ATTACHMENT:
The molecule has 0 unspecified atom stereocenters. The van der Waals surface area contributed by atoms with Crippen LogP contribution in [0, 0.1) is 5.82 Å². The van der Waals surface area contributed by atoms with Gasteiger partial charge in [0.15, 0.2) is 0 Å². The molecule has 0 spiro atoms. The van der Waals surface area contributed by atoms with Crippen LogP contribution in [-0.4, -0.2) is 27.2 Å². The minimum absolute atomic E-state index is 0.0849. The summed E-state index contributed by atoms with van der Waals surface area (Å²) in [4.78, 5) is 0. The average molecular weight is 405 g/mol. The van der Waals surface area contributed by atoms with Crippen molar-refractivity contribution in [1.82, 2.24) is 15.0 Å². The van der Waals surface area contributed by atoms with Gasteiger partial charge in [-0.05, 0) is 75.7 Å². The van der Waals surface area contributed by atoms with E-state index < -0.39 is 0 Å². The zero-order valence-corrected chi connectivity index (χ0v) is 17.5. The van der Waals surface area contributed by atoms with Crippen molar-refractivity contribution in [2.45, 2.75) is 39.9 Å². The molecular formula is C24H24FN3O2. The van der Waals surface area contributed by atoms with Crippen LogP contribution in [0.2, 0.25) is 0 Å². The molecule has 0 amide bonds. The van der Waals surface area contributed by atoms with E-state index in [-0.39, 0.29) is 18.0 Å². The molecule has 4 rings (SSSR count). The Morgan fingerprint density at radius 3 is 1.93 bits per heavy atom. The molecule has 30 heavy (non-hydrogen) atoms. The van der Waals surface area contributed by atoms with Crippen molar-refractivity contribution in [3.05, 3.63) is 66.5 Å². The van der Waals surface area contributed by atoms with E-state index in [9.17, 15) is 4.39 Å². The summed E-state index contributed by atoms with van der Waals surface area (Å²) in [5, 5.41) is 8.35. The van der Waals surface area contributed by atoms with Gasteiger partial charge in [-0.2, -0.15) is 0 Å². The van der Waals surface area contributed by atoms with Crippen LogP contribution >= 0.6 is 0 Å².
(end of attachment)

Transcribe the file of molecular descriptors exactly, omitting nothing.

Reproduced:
The molecule has 0 unspecified atom stereocenters. The van der Waals surface area contributed by atoms with Crippen LogP contribution in [0, 0.1) is 5.82 Å². The van der Waals surface area contributed by atoms with Gasteiger partial charge in [0.15, 0.2) is 0 Å². The molecule has 0 spiro atoms. The van der Waals surface area contributed by atoms with Crippen LogP contribution in [-0.4, -0.2) is 27.2 Å². The minimum absolute atomic E-state index is 0.0849. The summed E-state index contributed by atoms with van der Waals surface area (Å²) in [4.78, 5) is 0. The average molecular weight is 405 g/mol. The van der Waals surface area contributed by atoms with Crippen molar-refractivity contribution in [1.82, 2.24) is 15.0 Å². The van der Waals surface area contributed by atoms with Gasteiger partial charge in [-0.05, 0) is 75.7 Å². The van der Waals surface area contributed by atoms with E-state index < -0.39 is 0 Å². The zero-order valence-corrected chi connectivity index (χ0v) is 17.5. The van der Waals surface area contributed by atoms with Crippen molar-refractivity contribution in [2.45, 2.75) is 39.9 Å². The molecular formula is C24H24FN3O2. The van der Waals surface area contributed by atoms with Crippen LogP contribution in [0.2, 0.25) is 0 Å². The molecule has 0 amide bonds. The van der Waals surface area contributed by atoms with E-state index in [-0.39, 0.29) is 18.0 Å². The molecule has 4 rings (SSSR count). The Morgan fingerprint density at radius 3 is 1.93 bits per heavy atom. The molecule has 30 heavy (non-hydrogen) atoms. The van der Waals surface area contributed by atoms with Crippen molar-refractivity contribution in [3.05, 3.63) is 66.5 Å². The van der Waals surface area contributed by atoms with E-state index in [9.17, 15) is 4.39 Å². The summed E-state index contributed by atoms with van der Waals surface area (Å²) in [5, 5.41) is 8.35. The van der Waals surface area contributed by atoms with Gasteiger partial charge in [-0.2, -0.15) is 0 Å². The van der Waals surface area contributed by atoms with Crippen LogP contribution >= 0.6 is 0 Å².